American Civil War Life: The Union’s Path to War - the Situation Nov 1860 – Mar 1861
When the Presidential Election of 1860 came to pass, the fate of the United States was literally at stake. If a candidate favoring slavery expansion was the winner, the United States would remain whole. If a candidate favoring slavery limitation was the winner, the southern portion of the United States would reconsider its position in the Union.
Abraham Lincoln won the presidential election on Nov 6, 1860. As mentioned in the previous article, Lincoln was in favor of restricting slavery to its current boundaries and not expanding the institution into the West.
The pro-slavery faction’s course thus became clear, and the effects of the election were nearly immediate.
On December 20, 1860, South Carolina seceded from the United States, and small, unmanned or minimally manned U.S. military installations were soon seized by South Carolina armed forces. However, a U.S. major named Robert Anderson refused to surrender his small force in Fort Moultrie outside of Charleston, SC and, instead, evacuated it to a fortress (90% completed) on a man-made island in Charleston Harbor. This fortress was called Fort Sumter, and it was designed to be one of the most formidable fortifications in the world, with three levels of casemates (platforms for cannon) and thick masonry walls. South Carolina forces soon had this fort under a virtual siege, having quickly erected emplacements for cannon along the coast surrounding the harbor, and demanded its surrender. Here, though, the United States made a stand. Fort Sumter was not to be surrendered.
The soon-to-be-departing Buchanan administration refused to yield or abandon the fort. However, President Buchanan did not believe he could constitutionally force South Carolina to submit to U.S. authority. Therefore, he only made plans to reinforce and resupply the garrison at Fort Sumter so as to enable it to defend and sustain itself a while longer, perhaps until the new administration took office. The USS Star of the West, an unarmed civilian ship, was dispatched January 5, 1861 to fulfill this mission. When it approached the fort a few days later, on January 9, the ship was fired upon by the South Carolina artillery batteries and driven out to sea, suffering no damage. Arguably, these were the first shots fired of the war.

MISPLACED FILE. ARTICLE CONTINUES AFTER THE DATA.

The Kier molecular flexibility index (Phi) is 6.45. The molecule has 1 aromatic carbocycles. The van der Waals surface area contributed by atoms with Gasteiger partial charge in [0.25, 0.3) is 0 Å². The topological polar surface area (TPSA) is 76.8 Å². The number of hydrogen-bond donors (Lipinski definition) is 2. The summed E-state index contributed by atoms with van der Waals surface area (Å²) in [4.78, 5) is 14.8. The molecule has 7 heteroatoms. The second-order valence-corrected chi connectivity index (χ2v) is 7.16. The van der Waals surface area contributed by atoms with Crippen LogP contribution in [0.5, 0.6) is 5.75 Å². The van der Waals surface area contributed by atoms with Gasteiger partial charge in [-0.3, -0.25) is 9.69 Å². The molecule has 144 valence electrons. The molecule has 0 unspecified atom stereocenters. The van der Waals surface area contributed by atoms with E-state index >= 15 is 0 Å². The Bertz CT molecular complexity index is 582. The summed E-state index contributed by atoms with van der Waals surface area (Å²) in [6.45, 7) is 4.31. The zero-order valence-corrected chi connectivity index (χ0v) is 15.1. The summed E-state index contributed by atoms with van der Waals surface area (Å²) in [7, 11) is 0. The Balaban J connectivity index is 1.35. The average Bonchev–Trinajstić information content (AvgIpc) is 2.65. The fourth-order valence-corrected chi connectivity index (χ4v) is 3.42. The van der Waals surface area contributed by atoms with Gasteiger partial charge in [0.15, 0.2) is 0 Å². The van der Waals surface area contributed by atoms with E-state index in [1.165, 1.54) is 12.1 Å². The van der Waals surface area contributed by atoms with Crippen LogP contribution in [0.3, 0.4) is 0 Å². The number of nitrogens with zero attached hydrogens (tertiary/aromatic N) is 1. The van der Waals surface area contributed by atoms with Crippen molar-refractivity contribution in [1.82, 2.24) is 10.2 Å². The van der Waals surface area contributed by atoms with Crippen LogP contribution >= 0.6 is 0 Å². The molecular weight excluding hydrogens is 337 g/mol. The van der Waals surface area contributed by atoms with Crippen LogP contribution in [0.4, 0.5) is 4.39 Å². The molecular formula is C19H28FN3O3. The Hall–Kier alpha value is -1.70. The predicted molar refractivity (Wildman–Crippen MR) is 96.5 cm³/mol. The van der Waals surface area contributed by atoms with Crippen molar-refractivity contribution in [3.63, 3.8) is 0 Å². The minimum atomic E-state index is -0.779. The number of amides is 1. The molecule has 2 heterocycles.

Other slave-holding states seceded from the United States in January – Mississippi, Florida, Alabama, Georgia, and Louisiana - intending to join with South Carolina as a new nation, and more and more United States military installations were falling into the hands of the armed forces of these seceded states. The small, scattered U.S. Army could do very little to prevent this.
Kansas’ inclusion into the United States, as a free state, in January 1861 was a victory for the Anti-Slavery faction. Under the Kansas-Nebraska Act in 1854, it was intended that the settlers of both Nebraska and Kansas territories vote on whether or not to allow slavery. With Kansas bordering slave-holding states and territories just east and south of it, the assumption was that Kansas would become a slave-holding territory. Nebraska, mostly bordered by free states and territories, assumedly would become a free territory. When the two territories were to achieve statehood, the near-parity in number of states, free and slave, would also thus be maintained. Surprisingly, Kansas became a free state, but it was too late for that to have any effect on the events of the day. This victory for the anti-slave faction simply did not make up for the loss to the country of several southern states via secession.
Texas seceded in the beginning of the month of February, 1861, thus rounding out the first wave of secession from the United States. A total of seven slave states had seceded. They joined together that same month to form a new nation – a confederacy – where the individual states had sovereignty over the federal government. The capitol of this new “country” was Montgomery, Alabama.
Lincoln’s inauguration occurred in March 1861. In his inaugural speech, Lincoln stressed that the two sides of this crisis were not enemies, but friends. However, events began to unfold that eroded any friendship that existed, and deteriorated to outright, armed belligerence.
Shortly after Lincoln’s inauguration, the secession of the southern New Mexico Territory, which became known to the fledgling Confederacy as the Confederate Territory of Arizona, added to the growing tensions.
An interesting side-note to this last secession: there was an attempt to create a Territory of Arizona, out of the western half of the Territory of New Mexico, shortly before the War began, but this was never authorized by Congress. A "de facto" Territory of Arizona existed, however, in anticipation of such a new territory being confirmed eventually, but at the time, it wasn't a federally recognized territory. It was indeed ironic that when an “Arizona” was finally created, it was done so via secession from the U.S.
The next article in this series is called American Civil War Life: The Union’s Path To War - Northern Reaction to Secession.